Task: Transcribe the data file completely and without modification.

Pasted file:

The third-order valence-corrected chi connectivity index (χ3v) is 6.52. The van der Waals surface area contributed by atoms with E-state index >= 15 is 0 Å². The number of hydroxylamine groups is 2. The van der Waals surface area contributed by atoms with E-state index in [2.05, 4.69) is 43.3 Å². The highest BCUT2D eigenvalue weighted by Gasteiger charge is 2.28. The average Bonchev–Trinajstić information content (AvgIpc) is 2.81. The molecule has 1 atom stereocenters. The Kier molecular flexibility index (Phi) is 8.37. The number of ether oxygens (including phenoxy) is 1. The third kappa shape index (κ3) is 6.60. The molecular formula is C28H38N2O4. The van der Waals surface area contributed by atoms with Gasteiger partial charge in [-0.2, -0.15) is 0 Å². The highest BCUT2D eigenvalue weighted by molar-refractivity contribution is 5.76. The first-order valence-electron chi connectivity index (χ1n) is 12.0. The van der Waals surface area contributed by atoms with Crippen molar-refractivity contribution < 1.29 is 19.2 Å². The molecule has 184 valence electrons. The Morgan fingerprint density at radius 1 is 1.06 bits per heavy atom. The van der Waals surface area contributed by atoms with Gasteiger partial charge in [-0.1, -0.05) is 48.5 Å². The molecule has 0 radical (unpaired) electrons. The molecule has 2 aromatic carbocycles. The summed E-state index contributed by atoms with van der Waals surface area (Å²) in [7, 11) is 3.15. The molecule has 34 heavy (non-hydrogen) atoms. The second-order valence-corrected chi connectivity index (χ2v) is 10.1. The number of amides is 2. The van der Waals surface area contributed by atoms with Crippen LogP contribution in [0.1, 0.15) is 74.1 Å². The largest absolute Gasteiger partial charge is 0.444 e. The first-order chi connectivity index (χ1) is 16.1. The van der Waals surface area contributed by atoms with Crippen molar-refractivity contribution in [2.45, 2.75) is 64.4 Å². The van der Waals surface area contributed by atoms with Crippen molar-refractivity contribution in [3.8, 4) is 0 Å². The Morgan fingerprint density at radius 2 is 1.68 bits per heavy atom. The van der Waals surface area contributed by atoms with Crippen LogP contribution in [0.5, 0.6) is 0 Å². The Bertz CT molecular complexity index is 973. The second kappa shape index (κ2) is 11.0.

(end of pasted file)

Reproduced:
The third-order valence-corrected chi connectivity index (χ3v) is 6.52. The van der Waals surface area contributed by atoms with E-state index >= 15 is 0 Å². The number of hydroxylamine groups is 2. The van der Waals surface area contributed by atoms with E-state index in [2.05, 4.69) is 43.3 Å². The highest BCUT2D eigenvalue weighted by Gasteiger charge is 2.28. The average Bonchev–Trinajstić information content (AvgIpc) is 2.81. The molecule has 1 atom stereocenters. The Kier molecular flexibility index (Phi) is 8.37. The number of ether oxygens (including phenoxy) is 1. The third kappa shape index (κ3) is 6.60. The molecular formula is C28H38N2O4. The van der Waals surface area contributed by atoms with Gasteiger partial charge in [-0.2, -0.15) is 0 Å². The highest BCUT2D eigenvalue weighted by molar-refractivity contribution is 5.76. The first-order valence-electron chi connectivity index (χ1n) is 12.0. The van der Waals surface area contributed by atoms with Crippen molar-refractivity contribution < 1.29 is 19.2 Å². The molecule has 184 valence electrons. The Morgan fingerprint density at radius 1 is 1.06 bits per heavy atom. The van der Waals surface area contributed by atoms with Gasteiger partial charge in [-0.1, -0.05) is 48.5 Å². The molecule has 0 radical (unpaired) electrons. The molecule has 2 aromatic carbocycles. The summed E-state index contributed by atoms with van der Waals surface area (Å²) in [7, 11) is 3.15. The molecule has 34 heavy (non-hydrogen) atoms. The second-order valence-corrected chi connectivity index (χ2v) is 10.1. The number of amides is 2. The van der Waals surface area contributed by atoms with Crippen LogP contribution in [0.1, 0.15) is 74.1 Å². The largest absolute Gasteiger partial charge is 0.444 e. The first-order chi connectivity index (χ1) is 16.1. The van der Waals surface area contributed by atoms with Crippen molar-refractivity contribution in [2.45, 2.75) is 64.4 Å². The van der Waals surface area contributed by atoms with Crippen molar-refractivity contribution in [3.8, 4) is 0 Å². The Morgan fingerprint density at radius 2 is 1.68 bits per heavy atom. The van der Waals surface area contributed by atoms with Crippen LogP contribution in [0.5, 0.6) is 0 Å². The Bertz CT molecular complexity index is 973. The second kappa shape index (κ2) is 11.0.